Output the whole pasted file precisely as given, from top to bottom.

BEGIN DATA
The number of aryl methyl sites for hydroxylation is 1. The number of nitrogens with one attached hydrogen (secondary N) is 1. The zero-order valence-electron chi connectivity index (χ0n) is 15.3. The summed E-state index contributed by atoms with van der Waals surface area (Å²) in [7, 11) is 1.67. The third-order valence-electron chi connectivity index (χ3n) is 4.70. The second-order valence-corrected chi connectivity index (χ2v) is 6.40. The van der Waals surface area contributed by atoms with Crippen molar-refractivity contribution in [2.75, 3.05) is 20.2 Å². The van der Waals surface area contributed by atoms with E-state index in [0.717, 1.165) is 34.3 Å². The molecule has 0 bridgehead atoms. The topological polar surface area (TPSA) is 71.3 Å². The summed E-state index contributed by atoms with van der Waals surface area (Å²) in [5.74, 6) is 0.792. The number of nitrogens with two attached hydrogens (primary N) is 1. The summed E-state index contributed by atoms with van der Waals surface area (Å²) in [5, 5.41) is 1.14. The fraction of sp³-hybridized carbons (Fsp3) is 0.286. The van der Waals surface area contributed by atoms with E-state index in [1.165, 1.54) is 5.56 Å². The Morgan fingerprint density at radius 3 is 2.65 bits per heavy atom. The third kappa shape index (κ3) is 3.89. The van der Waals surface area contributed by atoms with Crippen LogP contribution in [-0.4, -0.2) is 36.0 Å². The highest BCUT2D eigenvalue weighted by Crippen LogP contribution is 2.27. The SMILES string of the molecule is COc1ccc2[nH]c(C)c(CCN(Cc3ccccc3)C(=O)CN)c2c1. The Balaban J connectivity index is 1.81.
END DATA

The number of aryl methyl sites for hydroxylation is 1. The number of nitrogens with one attached hydrogen (secondary N) is 1. The zero-order valence-electron chi connectivity index (χ0n) is 15.3. The summed E-state index contributed by atoms with van der Waals surface area (Å²) in [7, 11) is 1.67. The third-order valence-electron chi connectivity index (χ3n) is 4.70. The second-order valence-corrected chi connectivity index (χ2v) is 6.40. The van der Waals surface area contributed by atoms with Crippen molar-refractivity contribution in [2.75, 3.05) is 20.2 Å². The van der Waals surface area contributed by atoms with E-state index in [0.717, 1.165) is 34.3 Å². The molecule has 0 bridgehead atoms. The topological polar surface area (TPSA) is 71.3 Å². The summed E-state index contributed by atoms with van der Waals surface area (Å²) in [5.74, 6) is 0.792. The number of nitrogens with two attached hydrogens (primary N) is 1. The summed E-state index contributed by atoms with van der Waals surface area (Å²) in [5, 5.41) is 1.14. The fraction of sp³-hybridized carbons (Fsp3) is 0.286. The van der Waals surface area contributed by atoms with E-state index in [1.165, 1.54) is 5.56 Å². The Morgan fingerprint density at radius 3 is 2.65 bits per heavy atom. The third kappa shape index (κ3) is 3.89. The van der Waals surface area contributed by atoms with Crippen LogP contribution in [-0.4, -0.2) is 36.0 Å². The highest BCUT2D eigenvalue weighted by Crippen LogP contribution is 2.27. The SMILES string of the molecule is COc1ccc2[nH]c(C)c(CCN(Cc3ccccc3)C(=O)CN)c2c1. The Balaban J connectivity index is 1.81.